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Turnaround Strategy: How Domino’s Reclaimed Their Pizza Kingdom

Have you ever tried the “cardboard” pizza? Oh yes, you read it correctly, I wrote CARDBOARD. It’s actually referring to Domino’s Pizza. Shocking right? Why has our best pizza delivery restaurant been called a “cardboard”? Have we really been eating paper and boxes all this while?!

Today, Domino’s Pizza is the world’s largest pizza chain, the new pizza king that delivers delicious pizzas right to your doorstep. However, it wasn’t always the same. In 2008, Domino’s launched the very first Pizza Tracker - an online application that allows customers to keep track of their orders, from order placement to pizza delivery. Before launching, this new Pizza Tracker was estimated to boost online ordering profits by at least 20%. But sadly, things didn’t go as planned. Instead of sales growth, Domino’s was seeing an average of 5% sales decrease in each of their stores.

Convenience is important, but it can only do so much. If the company provides poor quality products and it does not satisfy the customers, no one will order - no matter how easy it is.

But, Domino’s didn’t sit back and wait for a miracle to happen. In 2009, they conducted a survey and asked for customer reviews. Some customers boldly claimed that “Domino’s pizza is the worst pizza I had'', “Tastes like cardboard”, and “Even microwave pizza tastes better”. In short, Domino’s pizza was bland and flavourless.

To make things worse, two Domino’s employees filmed a prank in their restaurant’s kitchen and decided to post it online. In the video, the two employees were performing unsanitary things to the customers’ orders: sticking cheese up their nose and adding it to a sandwich, putting a sponge that they would use to wash the dishes between their buttocks, etc. And of course, the video went viral. Although the employees later claimed that none of the pizza was sent out for delivery, thousands and millions of viewers had lost all their confidence in the brand.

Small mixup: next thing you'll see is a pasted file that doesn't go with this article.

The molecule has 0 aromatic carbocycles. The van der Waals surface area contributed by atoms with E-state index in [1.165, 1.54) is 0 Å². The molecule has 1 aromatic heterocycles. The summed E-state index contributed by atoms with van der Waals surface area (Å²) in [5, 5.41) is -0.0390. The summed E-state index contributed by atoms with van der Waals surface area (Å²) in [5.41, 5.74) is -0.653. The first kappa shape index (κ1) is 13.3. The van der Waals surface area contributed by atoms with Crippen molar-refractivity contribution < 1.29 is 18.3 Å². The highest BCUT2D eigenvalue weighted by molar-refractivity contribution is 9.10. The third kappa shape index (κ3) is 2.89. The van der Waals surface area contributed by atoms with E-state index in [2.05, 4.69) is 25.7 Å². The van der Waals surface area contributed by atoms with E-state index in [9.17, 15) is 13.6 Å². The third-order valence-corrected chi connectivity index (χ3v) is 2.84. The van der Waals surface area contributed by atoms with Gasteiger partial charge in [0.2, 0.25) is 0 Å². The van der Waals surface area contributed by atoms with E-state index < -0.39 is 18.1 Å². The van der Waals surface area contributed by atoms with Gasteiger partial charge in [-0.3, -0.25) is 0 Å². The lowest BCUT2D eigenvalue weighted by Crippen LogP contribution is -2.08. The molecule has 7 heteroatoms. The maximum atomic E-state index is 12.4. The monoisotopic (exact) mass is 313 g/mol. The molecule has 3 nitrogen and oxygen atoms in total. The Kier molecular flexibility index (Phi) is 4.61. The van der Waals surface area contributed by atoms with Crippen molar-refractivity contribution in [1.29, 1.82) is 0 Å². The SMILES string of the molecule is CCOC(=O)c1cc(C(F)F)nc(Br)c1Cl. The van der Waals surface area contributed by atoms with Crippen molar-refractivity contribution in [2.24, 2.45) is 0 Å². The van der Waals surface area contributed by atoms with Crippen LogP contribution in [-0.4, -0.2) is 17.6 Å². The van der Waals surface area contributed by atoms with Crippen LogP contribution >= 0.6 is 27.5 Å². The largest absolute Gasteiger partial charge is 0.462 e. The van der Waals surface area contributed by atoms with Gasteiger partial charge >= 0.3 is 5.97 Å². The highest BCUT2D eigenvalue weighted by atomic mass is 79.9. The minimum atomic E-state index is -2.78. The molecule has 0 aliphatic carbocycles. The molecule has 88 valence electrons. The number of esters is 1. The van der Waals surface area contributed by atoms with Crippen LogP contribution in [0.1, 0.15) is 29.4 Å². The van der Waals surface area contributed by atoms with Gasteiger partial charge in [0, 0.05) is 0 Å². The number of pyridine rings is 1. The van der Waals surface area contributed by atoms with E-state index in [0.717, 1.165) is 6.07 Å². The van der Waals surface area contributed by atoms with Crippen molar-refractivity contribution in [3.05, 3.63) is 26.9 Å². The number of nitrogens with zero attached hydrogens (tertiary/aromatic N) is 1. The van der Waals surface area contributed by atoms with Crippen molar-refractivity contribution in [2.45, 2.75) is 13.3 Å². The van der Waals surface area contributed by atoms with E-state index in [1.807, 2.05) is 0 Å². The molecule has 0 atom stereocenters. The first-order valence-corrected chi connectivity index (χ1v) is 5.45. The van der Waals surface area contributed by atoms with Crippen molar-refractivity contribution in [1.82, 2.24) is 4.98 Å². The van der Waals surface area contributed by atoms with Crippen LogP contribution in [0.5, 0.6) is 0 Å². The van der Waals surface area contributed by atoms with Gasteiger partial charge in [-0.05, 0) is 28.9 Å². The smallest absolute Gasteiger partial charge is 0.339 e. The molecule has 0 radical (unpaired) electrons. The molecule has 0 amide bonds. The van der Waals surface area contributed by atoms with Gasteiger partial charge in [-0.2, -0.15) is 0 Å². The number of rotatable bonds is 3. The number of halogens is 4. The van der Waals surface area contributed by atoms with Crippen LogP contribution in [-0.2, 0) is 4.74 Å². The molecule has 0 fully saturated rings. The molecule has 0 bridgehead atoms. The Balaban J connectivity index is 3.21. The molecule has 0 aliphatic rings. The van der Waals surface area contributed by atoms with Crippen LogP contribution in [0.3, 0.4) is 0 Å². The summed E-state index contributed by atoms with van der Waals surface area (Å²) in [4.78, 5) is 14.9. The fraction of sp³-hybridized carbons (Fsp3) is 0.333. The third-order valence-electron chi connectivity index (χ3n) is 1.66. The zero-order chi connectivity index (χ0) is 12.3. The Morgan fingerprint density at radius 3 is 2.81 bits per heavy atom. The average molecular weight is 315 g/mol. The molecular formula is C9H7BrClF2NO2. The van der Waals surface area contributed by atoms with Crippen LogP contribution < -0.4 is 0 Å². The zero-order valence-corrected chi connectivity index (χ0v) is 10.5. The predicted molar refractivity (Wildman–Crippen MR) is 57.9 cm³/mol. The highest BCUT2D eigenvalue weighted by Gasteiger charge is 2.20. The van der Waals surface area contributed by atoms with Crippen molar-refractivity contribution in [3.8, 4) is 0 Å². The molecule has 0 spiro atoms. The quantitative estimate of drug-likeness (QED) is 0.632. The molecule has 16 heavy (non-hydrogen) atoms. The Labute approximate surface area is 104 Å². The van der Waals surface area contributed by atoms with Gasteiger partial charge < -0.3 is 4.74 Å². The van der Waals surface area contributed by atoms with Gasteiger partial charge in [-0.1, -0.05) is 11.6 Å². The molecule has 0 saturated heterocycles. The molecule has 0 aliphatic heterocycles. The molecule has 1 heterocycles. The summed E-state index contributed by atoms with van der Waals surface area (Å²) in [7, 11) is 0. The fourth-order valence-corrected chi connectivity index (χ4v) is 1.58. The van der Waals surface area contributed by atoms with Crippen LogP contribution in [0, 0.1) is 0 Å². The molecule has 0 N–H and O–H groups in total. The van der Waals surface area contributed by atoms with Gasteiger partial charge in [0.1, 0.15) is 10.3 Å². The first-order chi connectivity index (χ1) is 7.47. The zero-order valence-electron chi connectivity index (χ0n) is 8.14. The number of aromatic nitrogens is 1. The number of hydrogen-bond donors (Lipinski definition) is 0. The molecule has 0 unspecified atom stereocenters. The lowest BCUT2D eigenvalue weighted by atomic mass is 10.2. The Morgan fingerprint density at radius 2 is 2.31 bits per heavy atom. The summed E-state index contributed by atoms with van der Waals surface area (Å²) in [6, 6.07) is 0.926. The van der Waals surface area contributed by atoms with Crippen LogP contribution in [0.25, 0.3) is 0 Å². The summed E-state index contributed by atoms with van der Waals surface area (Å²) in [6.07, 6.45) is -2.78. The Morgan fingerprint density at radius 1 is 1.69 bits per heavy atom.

Everything has gone wrong for Domino’s: unpopular new product, terrible food quality, and a food-safety scandal. Fortunately, their turnaround campaign was done exactly right - it saved Domino’s!

Domino’s didn’t make excuses. They recognized and admitted their pizza quality was sub-par. They apologized for focusing too much on delivery speed and sacrificing the pizza quality (used frozen and canned ingredients), sometimes even the drivers' safety too.

With their “Pizza Turnaround” campaign, Domino’s released a branded documentary video addressing their pizza quality in a brutally honest way. In the video, they gathered and showed the audiences their customers’ real and actual comments on the old pizzas, through both online reviews and focus group interviews. From market research to new recipe development and then to customers’ reviews on the new pizzas, Domino’s included them all in their documentary. And it worked!

Listened to the harshest critics, Domino's made their best pizza ever. New Crust, New Sauce, New Cheese. Once disappointed customers were impressed with the new pizzas: “This does not taste like Domino’s, the way I know Domino’s”, “Wow! There’s a lot of love in there. This is what I was talking about”, “Thank you for making a great pizza finally”. Through honesty and transparency, Domino’s created a new expectation, they gave people a reason to believe in them again.

In 2010, Domino’s saw a 14.3% increase in revenue over the previous year, and their stock shot up 130%. Ever since, Domino’s stock has reached 137x higher than pre-turnaround levels with a low of $2.83 per share and topping out at $390+ per share in April 2022. Thanks to their continued investment in technology and a commitment to cultivating their core competencies, Domino’s has officially overtaken Pizza Hut and Papa John's as the world’s largest pizza seller, becoming the new pizza king.



Allen, A. (n.d.). How Domino’s Turnaround Gained Nearly $12b in Enterprise Value. Retrieved from

Campaign Us (2017, February 15). Case study: How Domino's and Crispin Porter & Bogusky transformed the pizza chain into a tech company. Retrieved from

Domino’s (2011). Pizza Turnaround. Retrieved from

Gupta V. (2021, June 2). The Curious Case of Domino's Pizza Turnaround (Case Study). Retrieved from

Haden J. (n.d.). 10 Years Ago, 'Cardboard' Pizza Almost Killed Domino's. Then, Domino's Did Something Brilliant. Retrieved from

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